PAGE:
Arctic Nations Gather to Develop Instrument for Oil Pollution Prevention and Response
March 22, 2012, Girdwood, AK – The eight nations of the Arctic Council met last week at the Alyeska Resort to develop an international instrument on Arctic marine oil pollution preparedness and response.
Lt. Governor Mead Treadwell welcomed the Arctic Council Task Force Wednesday evening, including U.S. co-chair Ambassador David Balton and Rear Admiral Cari Thomas, head of the U.S. Delegation, along with representatives from Norway, Russia, Canada, Iceland, Sweden, Denmark, and Finland.
In his welcome, Treadwell underscored the importance of the work being done by the Task Force.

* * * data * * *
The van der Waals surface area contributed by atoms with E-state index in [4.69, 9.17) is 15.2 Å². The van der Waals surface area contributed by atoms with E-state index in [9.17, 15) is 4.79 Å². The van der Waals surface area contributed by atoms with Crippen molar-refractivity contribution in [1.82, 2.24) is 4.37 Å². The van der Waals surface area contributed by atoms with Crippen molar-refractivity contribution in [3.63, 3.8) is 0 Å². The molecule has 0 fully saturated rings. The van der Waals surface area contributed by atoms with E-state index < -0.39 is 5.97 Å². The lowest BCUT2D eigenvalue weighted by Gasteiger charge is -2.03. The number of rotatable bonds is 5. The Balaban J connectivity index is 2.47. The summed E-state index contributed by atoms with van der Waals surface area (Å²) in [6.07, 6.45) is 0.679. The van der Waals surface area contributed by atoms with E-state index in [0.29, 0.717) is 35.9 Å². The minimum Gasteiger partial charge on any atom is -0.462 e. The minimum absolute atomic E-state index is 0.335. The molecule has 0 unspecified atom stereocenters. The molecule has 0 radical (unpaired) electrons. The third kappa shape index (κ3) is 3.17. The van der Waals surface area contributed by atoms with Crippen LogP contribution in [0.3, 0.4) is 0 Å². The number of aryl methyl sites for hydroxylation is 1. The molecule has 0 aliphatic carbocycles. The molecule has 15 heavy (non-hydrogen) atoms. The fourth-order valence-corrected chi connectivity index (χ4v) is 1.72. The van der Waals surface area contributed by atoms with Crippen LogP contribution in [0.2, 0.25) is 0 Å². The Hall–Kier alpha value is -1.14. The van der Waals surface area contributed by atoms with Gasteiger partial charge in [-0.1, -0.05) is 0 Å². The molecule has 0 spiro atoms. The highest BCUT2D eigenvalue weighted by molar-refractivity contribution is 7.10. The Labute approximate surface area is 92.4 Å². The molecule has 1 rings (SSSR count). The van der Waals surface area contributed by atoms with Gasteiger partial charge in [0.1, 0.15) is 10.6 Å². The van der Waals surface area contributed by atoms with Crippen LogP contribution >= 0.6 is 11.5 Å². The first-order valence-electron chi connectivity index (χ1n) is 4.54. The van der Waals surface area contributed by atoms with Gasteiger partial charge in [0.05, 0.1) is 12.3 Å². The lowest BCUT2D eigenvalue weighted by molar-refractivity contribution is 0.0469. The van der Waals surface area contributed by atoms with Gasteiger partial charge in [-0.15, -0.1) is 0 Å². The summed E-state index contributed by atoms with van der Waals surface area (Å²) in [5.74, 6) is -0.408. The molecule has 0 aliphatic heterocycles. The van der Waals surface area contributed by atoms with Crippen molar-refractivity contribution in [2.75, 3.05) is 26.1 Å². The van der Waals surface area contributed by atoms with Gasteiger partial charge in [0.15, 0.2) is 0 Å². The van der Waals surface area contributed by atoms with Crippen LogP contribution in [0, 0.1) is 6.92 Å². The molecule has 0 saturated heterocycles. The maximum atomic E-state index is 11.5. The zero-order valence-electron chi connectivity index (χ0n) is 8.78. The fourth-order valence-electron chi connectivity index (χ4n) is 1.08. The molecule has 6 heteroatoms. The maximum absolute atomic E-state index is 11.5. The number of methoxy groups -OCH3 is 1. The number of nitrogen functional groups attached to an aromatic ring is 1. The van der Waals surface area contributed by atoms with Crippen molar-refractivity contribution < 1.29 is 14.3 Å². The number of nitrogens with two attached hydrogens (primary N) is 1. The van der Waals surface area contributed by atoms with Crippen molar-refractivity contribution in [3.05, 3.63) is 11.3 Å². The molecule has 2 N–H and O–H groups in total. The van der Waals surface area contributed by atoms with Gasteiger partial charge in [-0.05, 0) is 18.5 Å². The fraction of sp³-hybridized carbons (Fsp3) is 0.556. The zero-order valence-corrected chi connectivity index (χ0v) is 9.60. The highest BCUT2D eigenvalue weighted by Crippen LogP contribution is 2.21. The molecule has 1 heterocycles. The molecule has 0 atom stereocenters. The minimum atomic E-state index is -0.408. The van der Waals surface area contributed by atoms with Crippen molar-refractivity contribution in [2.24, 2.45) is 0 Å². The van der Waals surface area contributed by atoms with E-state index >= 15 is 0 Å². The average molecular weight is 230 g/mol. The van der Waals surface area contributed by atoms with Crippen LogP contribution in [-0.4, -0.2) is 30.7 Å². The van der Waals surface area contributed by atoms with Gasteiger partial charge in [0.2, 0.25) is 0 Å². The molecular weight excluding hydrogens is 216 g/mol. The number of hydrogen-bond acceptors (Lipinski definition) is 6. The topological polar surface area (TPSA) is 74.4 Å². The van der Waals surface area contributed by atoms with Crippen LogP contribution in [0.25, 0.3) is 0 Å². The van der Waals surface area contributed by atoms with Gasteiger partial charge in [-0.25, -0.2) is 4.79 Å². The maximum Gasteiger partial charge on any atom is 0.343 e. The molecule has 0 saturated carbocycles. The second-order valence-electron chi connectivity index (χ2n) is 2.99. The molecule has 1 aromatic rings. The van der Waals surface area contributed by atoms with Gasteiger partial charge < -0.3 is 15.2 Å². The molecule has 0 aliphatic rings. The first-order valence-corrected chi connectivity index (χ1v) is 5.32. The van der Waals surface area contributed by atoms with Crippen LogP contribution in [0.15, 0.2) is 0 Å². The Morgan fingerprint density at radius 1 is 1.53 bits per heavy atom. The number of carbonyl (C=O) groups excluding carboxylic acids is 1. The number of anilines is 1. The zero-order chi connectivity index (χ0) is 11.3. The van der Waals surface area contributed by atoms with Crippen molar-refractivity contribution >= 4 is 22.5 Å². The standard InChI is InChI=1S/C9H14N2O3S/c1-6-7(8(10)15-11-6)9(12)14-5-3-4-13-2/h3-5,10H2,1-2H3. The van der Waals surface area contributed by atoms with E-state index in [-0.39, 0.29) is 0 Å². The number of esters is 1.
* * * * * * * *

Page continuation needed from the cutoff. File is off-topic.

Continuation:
“An accident from drilling or shipping in any part of the Arctic could affect us all – our environment, our fuel supply, our economic opportunity,” Treadwell said. “We must say it loud and clear: it is time to make sure that shippers of the Arctic will take the appropriate precautions to be prepared in the case of an accident.”
Treadwell is Alaska’s liaison to the federal government on Arctic Council activities and a longtime participant in U.S. work on international Arctic cooperation.
The Arctic Council Task Force for Arctic Marine Oil Pollution Preparedness and Response was created by the Nuuk Declaration of 12 May 2011 at the Arctic Council Ministerial. This is the third meeting of the Task Force; delegates met previously in Oslo and St. Petersburg. The Alaska meeting was coordinated by the U.S. Coast Guard District 17 and the Institute of the North, and hosted by numerous NGOs, businesses and corporations.